Whose Ball Is It Anyway?
According to this story in today's Chron , Sen. John Whitmire, chair of the Senate Committee on Criminal Justice, was told of sexual abuse at one TYC facility in 2005. When asked why he didn't follow up one the info given to him by then-TYC Executive Director Dwight Harris, Whitmire was quoted as saying: "He was going to get with us. He never did,'' Whitmire said, adding later: "The ball was in his court."
However, once I saw a copy of the "Criminal Justice Committee Chairman's Policy and Guidelines," it all made sense. Here are some good rules of thumb provided in the manual.
1.) Don't Act — React! (But don't always react, either) As a member of this Committee, you may from time to time be approached with information about heinous perversions of the justice system. But you must ask yourself this: Whose court is the ball in? Have you even given any indication that you want the ball? And maybe the ball should go to a different player, like the Transportation Committee.
2.) Make Sure to Prioritize: Even if you think a ball belongs in your court, you need to take stock of how many balls are already there. After all, you have only court, and it can handle only so many balls. Is information about state-employed jail guards butt-raping teenage boys a ball that you can really afford to take on right now?
3.) Remember: You're Just One Senator: Look, you're only human, and you're only one longest-serving Texas Senator and important committee chairman. There's only so much that can be expected. This is why it is important for those who testify before you to understand when the ball is in their court. If someone tells you about the butt-raping of children and then says he'll get back to you with more information regarding said butt-raping kids, then, ipso-facto, that person has clearly accepted custody of the ball. As a senator, you have no power but to sit there and wait for this person to come back with more information about butt-raping kids. What are you supposed to do — launch an investigation on your own? Again: Not your ball, not your court.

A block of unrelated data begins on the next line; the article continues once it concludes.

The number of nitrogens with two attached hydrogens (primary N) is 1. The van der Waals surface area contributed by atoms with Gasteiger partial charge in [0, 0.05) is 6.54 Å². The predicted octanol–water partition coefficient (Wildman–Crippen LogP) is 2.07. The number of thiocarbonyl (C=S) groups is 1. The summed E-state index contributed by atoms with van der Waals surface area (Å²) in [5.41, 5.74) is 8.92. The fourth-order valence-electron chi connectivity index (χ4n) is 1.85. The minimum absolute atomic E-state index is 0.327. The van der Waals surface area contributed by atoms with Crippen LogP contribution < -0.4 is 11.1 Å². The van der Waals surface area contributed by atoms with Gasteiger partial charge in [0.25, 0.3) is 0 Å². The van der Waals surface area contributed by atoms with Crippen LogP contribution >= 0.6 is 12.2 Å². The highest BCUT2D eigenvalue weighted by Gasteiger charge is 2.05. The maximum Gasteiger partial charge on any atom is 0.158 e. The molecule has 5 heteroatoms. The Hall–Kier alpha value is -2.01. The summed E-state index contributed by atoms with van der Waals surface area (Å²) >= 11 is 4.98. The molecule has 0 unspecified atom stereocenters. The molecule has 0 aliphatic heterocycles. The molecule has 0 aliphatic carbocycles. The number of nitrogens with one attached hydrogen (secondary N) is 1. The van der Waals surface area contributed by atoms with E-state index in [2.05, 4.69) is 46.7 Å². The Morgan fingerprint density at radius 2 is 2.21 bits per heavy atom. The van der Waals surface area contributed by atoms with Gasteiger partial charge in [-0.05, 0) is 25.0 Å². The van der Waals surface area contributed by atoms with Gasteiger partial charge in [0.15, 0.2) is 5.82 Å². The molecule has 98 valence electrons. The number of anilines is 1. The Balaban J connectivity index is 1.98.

4.) Know How to Handle Your Balls: If and when you finally decide a ball does indeed belong in your court, then you must know how to manage it. You must handle your balls gently. Remember — you're a public servant, and it is, after all, the people of Texas who are paying you to handle your balls. It's a sensitive job, and you must treat your balls delicately, and with respect. Since you're not doing anything else, you obviously have a lot of time to "play" with your balls, as it were. If you need assistance, show your balls to your colleagues. Bounce your balls off them. Let people know when your balls are just too heavy for you to bear. And if someone comes up to you and suggests you take a ball marked "The State is Raping Our Children," just look them in the eye (or don't) and say: "I'm sorry. I'm just too fucking busy playing with my balls." -- Craig Malisow
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